The nausea and stomach pain has been much better too. Since my last vomiting episode, i switched to a bland diet with more frequent, smaller meals and kept this up for a few days. I also completely ditched the anti-inflammatories. Jumbocrayon, I tried ginger too and worked miracles! I got some dry ginger from Trader Joes that I have whenever my stomach starts hurting and it really helps. I also had a veggie smoothie that consisted of kale, ginger, yogurt, and apple one day and this helped soothe my stomach. I'm starting to get my sugar cravings back which is a good sign I think––I had a candy bar today, and that went down fine. I think it was just some inflammation of the stomach lining, but even still, I plan to see a stomach doctor here soon just as a precautionary. Insurance is maxed anyway after surgery, so i might as well get a full body check up while I'm at it :)

The knee is feeling a bit better. I got the nylon stitches out in Houston on Wednesday--this completely sucked. There are still a few pieces in there that doc said he would just take out when I get the hardware out over spring break. But other than that, i'm so glad they are out now....it was starting to really really itch. I also got xrays and doc said that they looked good, and the ttt area is almost healed. Doc said I can start walking with as much weight as feels comfortable without pain.  Now that I'm starting to get an appetite back again, I'm going to try and start packing in the protein and go back on all my supplements.

Anyway, it felt so great leaving the house for a few days. All the sitting in front of the tv/computer at home is absolutely killing me, and not even being able to go outside because the weather is so cold, rainy, and windy. I'm planning on leaving again next week and visiting my bro and a friend in chicago––my bro and his roommates go all out and have like an epic Halloween party every year, so I really want to go to this. I figure since I have collected so many compression stockings over the past two surgeries, I could put together a pretty good 1920s nurse costume :) And my friend is coming home from school to visit me today so I'm totally excited to get out of the house and go shopping and stuff with her.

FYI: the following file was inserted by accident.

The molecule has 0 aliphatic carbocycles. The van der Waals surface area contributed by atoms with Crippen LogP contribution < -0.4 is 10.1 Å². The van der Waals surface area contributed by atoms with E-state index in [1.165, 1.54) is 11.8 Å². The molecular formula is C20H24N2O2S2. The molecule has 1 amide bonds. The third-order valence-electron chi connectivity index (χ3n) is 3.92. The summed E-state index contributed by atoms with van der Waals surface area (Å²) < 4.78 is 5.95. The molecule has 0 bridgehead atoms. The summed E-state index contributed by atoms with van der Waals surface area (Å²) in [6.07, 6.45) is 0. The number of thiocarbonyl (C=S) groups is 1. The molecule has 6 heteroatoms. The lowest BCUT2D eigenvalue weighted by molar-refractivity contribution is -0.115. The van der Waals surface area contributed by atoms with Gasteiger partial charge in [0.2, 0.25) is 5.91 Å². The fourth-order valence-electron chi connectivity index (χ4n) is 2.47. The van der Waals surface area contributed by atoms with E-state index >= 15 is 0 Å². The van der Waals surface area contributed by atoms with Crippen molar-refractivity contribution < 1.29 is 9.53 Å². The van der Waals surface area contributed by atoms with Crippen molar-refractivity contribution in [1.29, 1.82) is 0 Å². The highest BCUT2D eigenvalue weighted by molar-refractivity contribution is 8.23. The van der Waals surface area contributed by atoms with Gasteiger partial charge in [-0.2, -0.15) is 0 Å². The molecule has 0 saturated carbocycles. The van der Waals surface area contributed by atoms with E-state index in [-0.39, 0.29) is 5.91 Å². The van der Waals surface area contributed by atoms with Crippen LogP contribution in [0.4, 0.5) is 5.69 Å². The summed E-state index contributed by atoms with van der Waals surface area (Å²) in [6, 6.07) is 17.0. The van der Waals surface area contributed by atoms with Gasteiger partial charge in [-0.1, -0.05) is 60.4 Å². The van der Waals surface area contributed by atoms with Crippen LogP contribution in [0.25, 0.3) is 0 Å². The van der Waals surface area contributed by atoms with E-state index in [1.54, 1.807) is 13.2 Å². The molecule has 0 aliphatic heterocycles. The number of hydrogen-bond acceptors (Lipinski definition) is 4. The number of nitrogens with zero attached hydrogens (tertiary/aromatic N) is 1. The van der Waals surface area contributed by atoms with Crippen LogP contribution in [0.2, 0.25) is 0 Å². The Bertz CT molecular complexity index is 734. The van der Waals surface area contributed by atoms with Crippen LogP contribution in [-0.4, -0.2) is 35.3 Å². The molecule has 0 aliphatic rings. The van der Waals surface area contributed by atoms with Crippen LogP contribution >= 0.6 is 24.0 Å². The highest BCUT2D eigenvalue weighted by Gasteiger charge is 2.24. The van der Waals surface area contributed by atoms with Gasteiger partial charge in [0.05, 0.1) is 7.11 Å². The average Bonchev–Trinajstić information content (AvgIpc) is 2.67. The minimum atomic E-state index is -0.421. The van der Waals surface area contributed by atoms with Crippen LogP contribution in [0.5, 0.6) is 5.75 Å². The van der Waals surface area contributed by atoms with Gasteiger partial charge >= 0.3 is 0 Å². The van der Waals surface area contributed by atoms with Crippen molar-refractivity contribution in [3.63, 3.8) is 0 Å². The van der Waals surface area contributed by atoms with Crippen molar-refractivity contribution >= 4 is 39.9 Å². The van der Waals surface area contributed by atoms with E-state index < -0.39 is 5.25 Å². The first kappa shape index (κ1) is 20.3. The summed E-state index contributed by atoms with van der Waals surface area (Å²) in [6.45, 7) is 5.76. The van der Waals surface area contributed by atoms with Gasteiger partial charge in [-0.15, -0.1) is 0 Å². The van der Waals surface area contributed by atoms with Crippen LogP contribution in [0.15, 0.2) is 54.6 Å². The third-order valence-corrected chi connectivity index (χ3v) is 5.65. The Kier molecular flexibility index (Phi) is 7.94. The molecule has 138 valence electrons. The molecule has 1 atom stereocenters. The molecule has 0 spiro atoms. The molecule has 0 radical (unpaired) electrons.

----

Lee, I hope your DFO goes smoothly!! I don't really have an answer to your initial question about weightbearing limits unfortunately so I am glad that drmark answered this. I asked this also when I was allowed to walk full weightbearing at the clinic 5 days after surgery because I was freaked out by it, and he explained the granny analogy to me, and it made sense to me. When I had the same procedure done on my left leg two years ago, I had the same limits and my bone healed really quickly actually. Granted, I didn't have a problem with the meds at that time, and I was able to consume my normal diet. I only ate around 1500-2000 calories in a typical day (i need to eat around 1800 to maintain my current body weight), but while I was recuperating, I was very good about taking all my supplements and I doubled the amount of protein that was directed on the post op sheet by eating lots of whey protein since I was vegetarian at that time. My bone filled in really quickly. Anyway, best of luck with your procedure--the dfo isn't as scary as it sounds :)

Jumbocrayon--I hope that your stomach issues resolve! It really gets in the way of being able to heal properly when you are constantly feeling sick and in low spirits because of it. Maybe you should get it checked out by a dr too if it doesn't resolve itself soon!
« Last Edit: October 25, 2013, 10:40:09 PM by JFVolleygirl27 »